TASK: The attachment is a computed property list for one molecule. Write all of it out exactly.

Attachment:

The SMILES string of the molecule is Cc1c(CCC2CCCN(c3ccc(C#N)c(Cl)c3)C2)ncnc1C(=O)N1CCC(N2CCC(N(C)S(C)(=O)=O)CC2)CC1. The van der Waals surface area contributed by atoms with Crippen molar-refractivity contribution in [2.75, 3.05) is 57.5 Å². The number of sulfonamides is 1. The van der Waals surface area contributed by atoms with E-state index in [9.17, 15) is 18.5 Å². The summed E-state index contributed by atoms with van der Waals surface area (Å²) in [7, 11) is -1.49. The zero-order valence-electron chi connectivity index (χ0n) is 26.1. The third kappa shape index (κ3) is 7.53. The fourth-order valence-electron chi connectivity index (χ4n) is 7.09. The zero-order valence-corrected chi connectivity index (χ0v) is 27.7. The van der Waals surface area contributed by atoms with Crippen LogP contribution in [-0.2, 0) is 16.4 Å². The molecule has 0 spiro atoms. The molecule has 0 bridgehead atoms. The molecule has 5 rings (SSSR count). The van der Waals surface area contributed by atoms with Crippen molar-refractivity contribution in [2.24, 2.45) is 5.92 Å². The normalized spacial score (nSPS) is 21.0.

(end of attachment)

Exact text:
The SMILES string of the molecule is Cc1c(CCC2CCCN(c3ccc(C#N)c(Cl)c3)C2)ncnc1C(=O)N1CCC(N2CCC(N(C)S(C)(=O)=O)CC2)CC1. The van der Waals surface area contributed by atoms with Crippen molar-refractivity contribution in [2.75, 3.05) is 57.5 Å². The number of sulfonamides is 1. The van der Waals surface area contributed by atoms with E-state index in [9.17, 15) is 18.5 Å². The summed E-state index contributed by atoms with van der Waals surface area (Å²) in [7, 11) is -1.49. The zero-order valence-electron chi connectivity index (χ0n) is 26.1. The third kappa shape index (κ3) is 7.53. The fourth-order valence-electron chi connectivity index (χ4n) is 7.09. The zero-order valence-corrected chi connectivity index (χ0v) is 27.7. The van der Waals surface area contributed by atoms with Crippen LogP contribution in [-0.2, 0) is 16.4 Å². The molecule has 0 spiro atoms. The molecule has 0 bridgehead atoms. The molecule has 5 rings (SSSR count). The van der Waals surface area contributed by atoms with Crippen molar-refractivity contribution in [2.24, 2.45) is 5.92 Å². The normalized spacial score (nSPS) is 21.0.